South from Ubrique, towards Alcalá de los Gazules, we drove an hour or so along small roads, though idyllic forested mountains, only persisting because every turn off was marked clearly as private land. For once our severely unspecific road map was correct in assuring us that there were no real settlements here, but under a mountain we found another "area recreativa". Somewhat of a labyrinth, "El Picacho" had barbecues cut into large boulders, picnic tables fashioned from giant hunks of wood and the generally overgrown delightful air of not having been visited much since last summer. The tree branches crooked above us like ancient witches fingers and we hid under the bridge, as the odd car passed above, like grubby trolls bathing in the river.
On the opposite side of the road, that of the mountain and scores of vultures circling overhead, was a short walk to a small lagoon; home to various rare and noisy amphibians and their cackling chorus.
In need of supplies, we drove into the outwardly small and picturesque Alcalá de los Gazules, parked up and proceeded to get hopelessly lost in its alleys for what could easily have been an hour. A friendly airy looking town, with fresh white paint on its houses and a tiny vegetable market, it was also stiflingly hot and almost comically hilly and we began to crave the sea.
Approaching Tarifa, Africa was stunningly clear across the ocean. From here you can reach Morocco in less than an hour. On the sweeping beach West of the town, we finally made use of the body boards we've been carrying since last June. Submerging ourselves in this turquoise part of the Mediterranean was a relief and later, despite the wind, we were happy for the sunset and morning sea view just a little further along the coast.
Early, I ran barefoot along the beach, from Zahara de los Atunes to the next town, waves on my left and savage wind behind me, until I turned around and was stung by sand all the way back. To me, running is the perfect time to think, the last year having given me plentiful content; the blood supply to your brain is limited, so it's hard to hold onto a thought long enough to slide into anxiousness and snippets roll by as a method of internal organisation.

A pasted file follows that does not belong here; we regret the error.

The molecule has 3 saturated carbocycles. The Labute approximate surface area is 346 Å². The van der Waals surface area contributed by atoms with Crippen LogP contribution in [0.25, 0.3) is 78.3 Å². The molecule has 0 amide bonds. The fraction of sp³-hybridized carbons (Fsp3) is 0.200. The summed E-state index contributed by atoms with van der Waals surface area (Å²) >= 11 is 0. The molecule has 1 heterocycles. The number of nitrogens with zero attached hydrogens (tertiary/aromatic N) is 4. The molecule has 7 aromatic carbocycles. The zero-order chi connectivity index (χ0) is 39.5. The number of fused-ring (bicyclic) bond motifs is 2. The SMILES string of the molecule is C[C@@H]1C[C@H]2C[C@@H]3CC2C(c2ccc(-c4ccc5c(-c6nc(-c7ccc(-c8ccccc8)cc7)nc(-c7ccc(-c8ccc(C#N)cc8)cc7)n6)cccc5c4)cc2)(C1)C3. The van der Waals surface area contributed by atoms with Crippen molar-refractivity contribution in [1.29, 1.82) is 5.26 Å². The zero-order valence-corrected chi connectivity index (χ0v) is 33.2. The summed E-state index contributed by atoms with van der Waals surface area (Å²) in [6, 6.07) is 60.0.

Trying to escape the wind, we unsuccessfully explored more of the coastline and finding it quite built up all the way to Chipiona, gave up and fled back to the mountains. We arrived in the dark only to be moved on by rangers half way through our dinner and left the park to scour the area for a lay-by after thankfully not too much beer. I slept badly, unsure if we had bumbled onto private land and without an alarm to wake us before potentially angry farmers emerged, I watched for the crack of dawn in a half doze.
Now writing in my head, I traced part of the "Via Verde de los Sierra" from Coripe. With an effect usually only achieved by facing two mirrors together, I felt an almost irresistible urge to run through the 990 meter tunnel which burrows through the mountain. At the point where daylight isn't visible in either direction, it seems disconcertingly infinite and eventually I was pleased to feel a creeping warmth and gentle bird song as the other side came closer. Tunel del Castillo was the first and longest of many tunnels and viaducts which line the route as if providing a traveller with relief from the monotony of lush green hillsides. I had all but lost the Calais pallor, but the sun was strong enough to burn my skin and on the way back I was thankful for the shade.
We slept that night in another "area recreativa" near Coripe's "Via Verde Estation"; a little nervous after being told off the previous night, for once I was reassured to be joined by at least eight other family sized "Burts". It was a Friday night and they seemed to be regular visitors, with no attempt at stealth, so I think you can relax there if you want to stay.
The following day, we drove to visit my Uncle Geoff, who lives in the countryside just South of Valverde del Camino. I hadn't been to his house since I was travelling back through Spain after half a Summer in Morocco four years ago, another lifetime, so enjoyed introducing Dan, a little lounging about and feeling clean for the first time in weeks.*
After being "on our way" there for the last ten months, we were finally on the border with Portugal.
*Thank-you for having us at such short notice Geoff- for all the food, showers, jump leads and company!
The rest of the story so far...
- Take 2, step 1 - grazing through six countries.
- Burt is buried in snow -Morgins, Switzerland.
- France: a journey of three seasons and several lakes.
- Pantà de Rialb and the lost villages.
- The river Ebro & its tributaries, the Spanish Civil War and alternative uses for shoelaces.
- Several Spanish Sierras